February round-up

In the journal

1365-2435.13157Issue 33×02 is out! Our cover photo shows a  Margarops fuscatus (photo credit: Tomás A. Carlo),, from González‐Castro et al’s How does avian seed dispersal shape the structure of early successional tropical forests? For this paper, the authors performed a seed‐addition field experiment to investigate how frugivorous birds shape the composition and richness of forests during early stages of secondary succession in cleared areas in Puerto Rico. You can read a Q&A with the author, Dr Aarón González Castro, here: Fruit-eating birds can leave their signature on regenerating tropical plant communities.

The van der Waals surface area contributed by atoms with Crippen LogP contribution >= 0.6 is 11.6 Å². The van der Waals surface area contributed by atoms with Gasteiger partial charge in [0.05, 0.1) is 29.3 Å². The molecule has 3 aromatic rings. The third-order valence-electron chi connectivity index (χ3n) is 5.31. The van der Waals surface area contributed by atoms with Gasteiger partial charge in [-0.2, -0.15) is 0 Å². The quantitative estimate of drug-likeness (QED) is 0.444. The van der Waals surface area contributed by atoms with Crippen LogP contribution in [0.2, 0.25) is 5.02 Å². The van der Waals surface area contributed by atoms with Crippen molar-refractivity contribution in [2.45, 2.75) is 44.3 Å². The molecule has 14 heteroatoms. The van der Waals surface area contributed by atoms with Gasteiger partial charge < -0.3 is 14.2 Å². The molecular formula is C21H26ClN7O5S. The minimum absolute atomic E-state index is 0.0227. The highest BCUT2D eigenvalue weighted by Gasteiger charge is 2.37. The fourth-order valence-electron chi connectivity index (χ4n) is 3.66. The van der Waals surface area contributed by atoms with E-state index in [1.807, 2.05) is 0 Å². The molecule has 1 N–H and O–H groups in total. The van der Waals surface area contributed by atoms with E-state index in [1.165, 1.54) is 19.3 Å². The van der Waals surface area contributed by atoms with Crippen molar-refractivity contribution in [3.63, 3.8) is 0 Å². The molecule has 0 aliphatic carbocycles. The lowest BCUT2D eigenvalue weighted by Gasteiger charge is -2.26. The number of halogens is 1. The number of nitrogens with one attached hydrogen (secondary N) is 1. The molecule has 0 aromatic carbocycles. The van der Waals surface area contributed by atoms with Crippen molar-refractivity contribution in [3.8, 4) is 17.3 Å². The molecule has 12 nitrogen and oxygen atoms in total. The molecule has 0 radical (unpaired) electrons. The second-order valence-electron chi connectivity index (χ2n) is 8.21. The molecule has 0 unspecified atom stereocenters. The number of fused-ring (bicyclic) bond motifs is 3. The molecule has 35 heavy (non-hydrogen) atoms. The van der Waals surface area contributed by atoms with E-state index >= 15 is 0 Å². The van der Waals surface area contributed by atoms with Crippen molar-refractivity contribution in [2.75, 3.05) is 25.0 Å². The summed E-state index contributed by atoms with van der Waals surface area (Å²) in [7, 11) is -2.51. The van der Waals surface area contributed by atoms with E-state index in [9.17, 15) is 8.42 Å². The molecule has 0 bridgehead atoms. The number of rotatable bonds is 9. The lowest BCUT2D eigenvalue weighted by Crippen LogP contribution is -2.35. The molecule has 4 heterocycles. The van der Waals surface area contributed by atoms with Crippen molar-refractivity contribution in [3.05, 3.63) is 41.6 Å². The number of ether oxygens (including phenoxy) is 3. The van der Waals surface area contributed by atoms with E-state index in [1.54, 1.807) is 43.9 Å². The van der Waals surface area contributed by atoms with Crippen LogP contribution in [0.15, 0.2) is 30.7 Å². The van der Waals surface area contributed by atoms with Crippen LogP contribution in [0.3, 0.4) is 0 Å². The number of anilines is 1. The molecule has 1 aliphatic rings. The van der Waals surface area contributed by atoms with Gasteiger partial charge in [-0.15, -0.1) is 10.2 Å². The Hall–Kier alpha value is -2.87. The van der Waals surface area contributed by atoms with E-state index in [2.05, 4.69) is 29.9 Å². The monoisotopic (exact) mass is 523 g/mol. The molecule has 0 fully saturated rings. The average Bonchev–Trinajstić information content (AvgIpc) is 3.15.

Also in this issue, Hutchinson et al’s new Review paper:  Seeing the forest for the trees: Putting multilayer networks to work for community ecology plus research on plant‐animal interactions,   animal physiological ecologyevolutionary ecologycommunity ecology and  ecosystem ecology


On the blog

Three new Insights from authors.

Going to extremes

Fruit-eating birds can leave their signature on regenerating tropical plant communities

First principles of physics predict predator–prey size ratios


And in the press! Nematode odours offer possible advantage in the battle insect pests.

Missed The 2018 BES Annual Meeting?The BES has launched Ecology on Demand, giving you access to all four plenaries and four thematic sessions. It includes the ability to view speaker slides and search for topics of interest. All plenaries are also subtitled in English.


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